Can smallholder fruit and vegetable production systems improve household food security and nutritional status of women? Evidence from rural Uganda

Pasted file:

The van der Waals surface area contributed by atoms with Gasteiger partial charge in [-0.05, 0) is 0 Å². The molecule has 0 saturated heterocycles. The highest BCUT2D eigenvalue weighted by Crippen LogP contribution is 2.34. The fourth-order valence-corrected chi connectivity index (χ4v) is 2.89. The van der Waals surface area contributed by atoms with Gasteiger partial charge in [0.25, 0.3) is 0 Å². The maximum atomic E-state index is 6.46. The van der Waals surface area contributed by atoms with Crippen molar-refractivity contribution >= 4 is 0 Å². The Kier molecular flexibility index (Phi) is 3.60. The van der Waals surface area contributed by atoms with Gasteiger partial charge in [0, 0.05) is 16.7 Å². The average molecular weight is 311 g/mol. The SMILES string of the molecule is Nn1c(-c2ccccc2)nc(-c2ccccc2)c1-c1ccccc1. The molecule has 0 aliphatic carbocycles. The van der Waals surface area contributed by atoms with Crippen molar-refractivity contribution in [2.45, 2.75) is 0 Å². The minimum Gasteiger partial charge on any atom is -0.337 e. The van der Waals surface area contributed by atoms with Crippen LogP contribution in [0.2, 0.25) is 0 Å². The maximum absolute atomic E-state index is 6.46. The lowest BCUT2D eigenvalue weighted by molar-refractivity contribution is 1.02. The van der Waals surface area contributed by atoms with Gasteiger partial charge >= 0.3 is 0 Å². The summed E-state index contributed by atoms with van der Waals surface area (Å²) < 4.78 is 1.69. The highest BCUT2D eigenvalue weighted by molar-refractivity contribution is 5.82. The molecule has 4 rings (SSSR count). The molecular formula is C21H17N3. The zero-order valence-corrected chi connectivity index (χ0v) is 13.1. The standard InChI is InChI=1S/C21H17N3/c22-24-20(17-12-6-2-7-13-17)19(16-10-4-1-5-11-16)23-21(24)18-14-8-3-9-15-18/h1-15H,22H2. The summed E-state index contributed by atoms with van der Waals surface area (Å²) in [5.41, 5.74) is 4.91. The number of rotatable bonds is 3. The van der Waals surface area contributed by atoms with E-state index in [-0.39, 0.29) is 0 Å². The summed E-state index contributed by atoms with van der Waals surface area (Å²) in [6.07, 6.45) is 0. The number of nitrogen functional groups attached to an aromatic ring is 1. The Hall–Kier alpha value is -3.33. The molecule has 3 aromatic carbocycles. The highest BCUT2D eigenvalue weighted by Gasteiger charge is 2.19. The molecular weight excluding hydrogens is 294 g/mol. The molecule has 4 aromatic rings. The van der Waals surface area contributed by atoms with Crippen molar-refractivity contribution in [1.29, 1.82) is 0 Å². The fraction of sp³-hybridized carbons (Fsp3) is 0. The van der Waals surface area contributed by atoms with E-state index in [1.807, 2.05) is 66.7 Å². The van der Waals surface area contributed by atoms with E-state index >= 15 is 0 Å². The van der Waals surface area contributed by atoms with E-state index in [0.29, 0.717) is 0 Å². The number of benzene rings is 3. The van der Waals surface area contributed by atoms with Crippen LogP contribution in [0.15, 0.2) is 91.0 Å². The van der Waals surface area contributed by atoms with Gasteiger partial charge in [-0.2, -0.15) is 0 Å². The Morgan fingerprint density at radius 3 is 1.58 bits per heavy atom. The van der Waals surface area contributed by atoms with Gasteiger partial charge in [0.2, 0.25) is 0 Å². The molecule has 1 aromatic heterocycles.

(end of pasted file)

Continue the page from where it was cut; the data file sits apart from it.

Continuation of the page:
This paper by Nassul Kabunga, Shibani Ghosh and Jeffrey K. Griffiths, aims to empirically infer potential causal linkages between fruit and vegetable (F&V) production, individual F&V intake, household food security, and anemia levels for individual women caregivers of childbearing age. Using a unique and rich dataset collected from rural smallholder Ugandan households, the authors show that the use of a qualitative tool to measure household food insecurity is robust and applicable in other contexts. They also show, using robust econometric methods, that women living in F&V-producer households have a significantly higher intake of F&Vs than those living in nonproducer households. Furthermore, F&V-producer households are potentially more food secure, and women caregivers in producer households have significantly higher levels of hemoglobin, rendering the prevalence rates of anemia lower among F&V-producer households. It is argued that these effects, modest as they are, could be further improved if there were deliberate efforts to promote the intensification of smallholder F&V production.